The Japanese variety of perilla, named shiso contains a lower percentage of lipids, at approximately 25.2-25.7% lipid content. Even though there is a lower percentage of lipids in the shiso variety, the α-linolenic acid (ALA) content is approximately 60% of the total lipids.
Perilla also contain certain essential oils, such as: 2
Korean scientists found a number of aroma-active compounds from Korean perilla (Perilla frutescens Britton). Thirty-three volatile compounds were identified by GC-MS. The most important of these volatile compounds include: 3
- I-(3-Furyl)-4-methyl-1-pentanone (perilla ketone) was found to be the most abundant volatile compound
Perilla ketone comprised 81% (93 ppm), 84% (120 ppm), and 95% (490 ppm) of the volatile compounds obtained from SAFE, LLCE, and HD, respectively.
The organic acids found in perilla are:
- Ferulic Acid
- Rosmarinic Acid
The polyphenols in perilla have been identified as:
- Luteolin (17.3mg/gram)
Health Benefits of Perilla
There are a number of research studies on the effect of perilla leaf and oil on certain health conditions. These studies and their abstracts are listed in the Table below:
Medicinal Value of Perilla Leaf, Seed and Oil
Condition Abstract Reference
Inflammation Triterpene acids from the leaves of Perilla frutescens and their anti-inflammatory and antitumor-promoting effects 1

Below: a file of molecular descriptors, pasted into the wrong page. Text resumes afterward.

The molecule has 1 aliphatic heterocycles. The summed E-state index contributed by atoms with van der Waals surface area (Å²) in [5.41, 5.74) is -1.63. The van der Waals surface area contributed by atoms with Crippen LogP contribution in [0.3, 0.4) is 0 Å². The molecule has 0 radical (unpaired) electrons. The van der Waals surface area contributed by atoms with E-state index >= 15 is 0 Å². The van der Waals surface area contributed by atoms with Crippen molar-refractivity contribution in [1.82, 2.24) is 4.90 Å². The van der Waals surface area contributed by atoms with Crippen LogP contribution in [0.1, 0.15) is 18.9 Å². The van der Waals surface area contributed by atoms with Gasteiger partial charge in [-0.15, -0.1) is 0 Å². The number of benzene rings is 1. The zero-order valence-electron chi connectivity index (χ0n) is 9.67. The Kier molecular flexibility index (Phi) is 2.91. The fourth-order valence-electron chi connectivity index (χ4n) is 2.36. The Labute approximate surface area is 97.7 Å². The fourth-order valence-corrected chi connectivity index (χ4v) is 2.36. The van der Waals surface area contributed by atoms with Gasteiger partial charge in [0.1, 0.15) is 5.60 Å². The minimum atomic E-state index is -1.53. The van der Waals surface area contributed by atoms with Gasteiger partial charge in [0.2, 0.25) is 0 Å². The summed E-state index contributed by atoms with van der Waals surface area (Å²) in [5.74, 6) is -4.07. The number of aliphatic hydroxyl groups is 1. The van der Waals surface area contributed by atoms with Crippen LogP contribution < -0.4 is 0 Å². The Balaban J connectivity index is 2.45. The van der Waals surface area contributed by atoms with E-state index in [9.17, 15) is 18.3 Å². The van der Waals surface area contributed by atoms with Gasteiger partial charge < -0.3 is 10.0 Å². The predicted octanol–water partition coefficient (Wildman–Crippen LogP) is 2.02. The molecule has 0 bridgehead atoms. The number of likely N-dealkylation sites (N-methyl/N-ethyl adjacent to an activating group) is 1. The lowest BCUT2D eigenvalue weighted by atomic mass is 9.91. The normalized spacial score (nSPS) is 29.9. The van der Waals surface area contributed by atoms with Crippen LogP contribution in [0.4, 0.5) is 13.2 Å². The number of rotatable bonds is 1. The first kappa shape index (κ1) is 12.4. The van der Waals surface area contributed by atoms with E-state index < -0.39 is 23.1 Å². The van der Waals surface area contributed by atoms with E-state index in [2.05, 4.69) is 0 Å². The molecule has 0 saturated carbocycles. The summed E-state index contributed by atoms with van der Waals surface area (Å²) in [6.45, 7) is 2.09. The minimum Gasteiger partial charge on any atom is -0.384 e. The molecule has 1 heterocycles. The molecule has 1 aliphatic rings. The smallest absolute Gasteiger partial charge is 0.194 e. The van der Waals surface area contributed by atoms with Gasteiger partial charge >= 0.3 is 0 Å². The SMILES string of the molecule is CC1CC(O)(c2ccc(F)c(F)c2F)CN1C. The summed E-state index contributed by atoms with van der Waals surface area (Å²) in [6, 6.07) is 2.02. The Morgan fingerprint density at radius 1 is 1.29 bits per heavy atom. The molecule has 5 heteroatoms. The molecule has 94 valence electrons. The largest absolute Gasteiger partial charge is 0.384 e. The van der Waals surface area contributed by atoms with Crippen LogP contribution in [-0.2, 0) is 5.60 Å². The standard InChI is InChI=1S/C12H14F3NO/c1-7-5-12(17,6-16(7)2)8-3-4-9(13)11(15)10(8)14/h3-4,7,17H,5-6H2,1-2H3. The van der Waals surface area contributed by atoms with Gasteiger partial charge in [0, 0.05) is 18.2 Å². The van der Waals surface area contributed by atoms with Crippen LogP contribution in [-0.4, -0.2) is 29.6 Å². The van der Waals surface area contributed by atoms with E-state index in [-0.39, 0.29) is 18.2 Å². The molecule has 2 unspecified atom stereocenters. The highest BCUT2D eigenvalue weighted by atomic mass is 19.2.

Liver cancer Growth inhibitory and apoptosis inducing effect of Perilla frutescens extract on human hepatoma HepG2 cells. The results of our study suggest that the PLE should be further investigated as a promising to treat hepatocellular carcinoma. 2
Colon cancer We have investigated the modulatory effect of dietary perilla oil which is rich in the n-3 polyunsaturated fatty acid, alpha-linolenic acid, on the development of azoxymethane (AOM)-induced colonic aberrant crypt foci (ACF) in male F344 rats. Marked increases in n-3 polyunsaturated fatty acids in membrane phospholipid fractions and decreased PGE2 levels were observed in colonic mucosa of perilla oil-fed rats. These results suggest that perilla oil, even in small amounts, suppresses the development of aberrant crypt foci, and is therefore a possible preventive agent in the early stage of colon carcinogenesis. 3
Tumor necrosis factor-alpha (TNF-alpha) inhibitor The overproduction of tumor necrosis factor-alpha (TNF-alpha) was suppressed by orally administering a perilla leaf extract (PLE). When mice were successively injected with OK-432, severe TNF-alpha was induced in the serum, but this elevated TNF-alpha level was reduced after an oral administration of PLE (400 microliters/mouse). 4
Allergies Perilla extract significantly suppressed the PCA-reaction, which was brought about by rosmarinic acid with a partial contribution from some macromolecular compounds. The anti-allergic titer of rosmarinic acid was more effective than tranilast, which is a modern anti-allergic drug. Perilla and rosmarinic acid are potentially promising agents for the treatment of allergic diseases. 5